Beware of Two Frenchmen Who Trade with Local Indians

Dateline: Philadelphia, 17 May 1701. Danger! William Penn himself spelled out the dangers and advantages of confining two Frenchmen who were trading with Natives. On which grounds? Were they spies?

In the big picture, England was at war with France in King William’s War (1687-97), where the man theater of war was New France or Canada. Then Queen Anne’s War (1701-13) carried it on in the same area.

So in addition to theological differences, war and politics influenced the English attitudes towards their French neighbors.

Council: The Proprietary and Governor, William Penn

Edward Shippen, Samuel Carpenter, Thomas Story, John Blunston, Caleb Pusey, Humphrey Murray, all Esquires.

The transcription is modernized:

The Proprietary [Gov. Penn] having proceeded to inform this board of the great abuses committed in Indian trade, the great dangers that might arise from thence, and the advantages that might accrue from it to the Province in general;

[He] proposed that some measures might be concerted [united in] for the regulation thereof, and redressing the grievances that we generally labored under upon that score, and especially by means of two Frenchmen, Louis and P. [Pierre or Peter] Besahon [sic, read Besalion], who have been suspected to be very dangerous persons in the traffic with the Indians in this troublesome conjuncture [convergence] of affairs.


That it was absolutely necessary the said Frenchmen should be confined and restrained from inhabiting or trading amongst the Indians;

And that some way should be agreed on to carry on that trade by a certain number or company, who should take all measures to induce the Indians to a true vale and esteem for the Christian religion, by setting before them good examples of probity and candor, both in commerce and behavior;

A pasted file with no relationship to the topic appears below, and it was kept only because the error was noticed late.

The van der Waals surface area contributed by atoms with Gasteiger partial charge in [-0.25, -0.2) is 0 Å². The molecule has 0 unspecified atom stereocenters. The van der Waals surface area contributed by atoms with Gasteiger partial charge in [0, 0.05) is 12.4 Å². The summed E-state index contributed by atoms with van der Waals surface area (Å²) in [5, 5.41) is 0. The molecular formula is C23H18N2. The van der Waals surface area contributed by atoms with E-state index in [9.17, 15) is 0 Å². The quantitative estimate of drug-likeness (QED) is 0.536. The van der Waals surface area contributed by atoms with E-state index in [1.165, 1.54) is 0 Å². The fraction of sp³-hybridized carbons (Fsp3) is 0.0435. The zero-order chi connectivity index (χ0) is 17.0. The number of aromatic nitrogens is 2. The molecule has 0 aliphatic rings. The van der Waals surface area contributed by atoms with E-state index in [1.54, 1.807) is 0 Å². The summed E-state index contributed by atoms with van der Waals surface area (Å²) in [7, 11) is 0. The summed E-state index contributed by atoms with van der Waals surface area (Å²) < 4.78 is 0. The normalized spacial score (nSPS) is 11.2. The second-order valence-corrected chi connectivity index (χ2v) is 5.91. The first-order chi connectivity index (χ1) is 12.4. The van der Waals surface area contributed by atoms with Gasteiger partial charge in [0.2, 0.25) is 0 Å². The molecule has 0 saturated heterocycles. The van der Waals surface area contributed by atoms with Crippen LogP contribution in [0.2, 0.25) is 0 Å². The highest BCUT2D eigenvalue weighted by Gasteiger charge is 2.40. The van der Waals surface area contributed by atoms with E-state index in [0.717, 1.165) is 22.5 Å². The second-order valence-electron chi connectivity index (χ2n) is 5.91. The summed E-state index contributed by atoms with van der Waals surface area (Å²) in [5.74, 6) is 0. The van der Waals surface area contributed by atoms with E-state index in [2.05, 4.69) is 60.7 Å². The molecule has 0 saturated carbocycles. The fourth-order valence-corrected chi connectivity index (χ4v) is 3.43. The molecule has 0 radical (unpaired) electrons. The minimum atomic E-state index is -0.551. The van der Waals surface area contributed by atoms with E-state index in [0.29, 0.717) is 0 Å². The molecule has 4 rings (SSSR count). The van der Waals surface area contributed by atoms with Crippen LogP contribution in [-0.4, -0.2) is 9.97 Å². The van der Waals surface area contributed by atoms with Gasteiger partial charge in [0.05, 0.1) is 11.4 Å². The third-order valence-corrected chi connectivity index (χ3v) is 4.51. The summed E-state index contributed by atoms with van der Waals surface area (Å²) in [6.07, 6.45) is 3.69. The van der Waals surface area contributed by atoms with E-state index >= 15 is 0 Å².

And that care should be taken to have them duly instructed in the fundamentals of Christianity;

And further consideration hereof is referred to the next meeting of the board.

The Governor also acquainted the board that reports were brought that some of the Five Nations of Indians had sent an embassy to our Indians on Delaware, requiring their aid and concurrence [alliance]

And that it was suspected the French of Canada have been endeavoring to debauch the said Indians from their fidelity to the Crown of England.


That care should be taken to inquire into the grounds of the said reports.

And then [they] adjourned, etc.

Transcription ends.

Penn points out the dangers and advantages in suppressing or at least controlling the trade between the French and Indians. Did the council have “probable cause” to confine Louis and P. Besahon? (P. probably stands for Pierre / Peter and is Peter Besalion). At least the minutes end with the sound advice to investigate further.

Here are the results of their investigation.

21 May 1701


The Proprietary and Governor, William Penn

Edward Shippen, Samuel Carpenter, Griffith Owen, Thomas Story, Humphrey Murray, Caleb Pusey, all Esquires.

In pursuance of the resolution made by this board on the 17th instant,

That care should be taken to know the grounds of the reports concerning the Indians, the Governor informed the council that after the sessions, a certain young Swede, arriving from Lechay, brought advice:

That on the 5th day last some young men of that place going out a-hunting, being but a little while gone, several shots were heard to go off very thick, which was suspected to have been some of the Senecas coming down upon them;

And that thereupon he had sent two messengers, viz. Edward Farmer and John Sotcher [sic], who, returning, brought advice that the alarm was false and that the shot was only at some swans and the whole reports groundless.

Let’s hope the two Frenchmen were unconfined.


Christians and Indians: Why Begin Philadelphia in the First Place?

Neighboring Indians Ask Pennsylvania English for Protection

Will French and Indians Attack Philadelphia in 1689-90?

Indentured Servants, Indians, and Rum in Philadelphia, 1684-85

1770 Treaty with Cherokee Indians

Six Nations Deed of 1768

How to Deal with Indians Who Steal in Virginia Colony

Queen of the Pamunkey Natives Ask for Restoration

The Grand Assembly Decide How to Fight Indians and Levy Taxes

The March against the Rappahannock Indians


Minutes of the Provincial Council of Pennsylvania from the Organization to the Termination of the Proprietary Government, containing the Proceedings of Council from December 18 1700 to May 16 1717, vol. II, (Harrisburg Theophilus Fenn, 1838), pp. 13 and 15.

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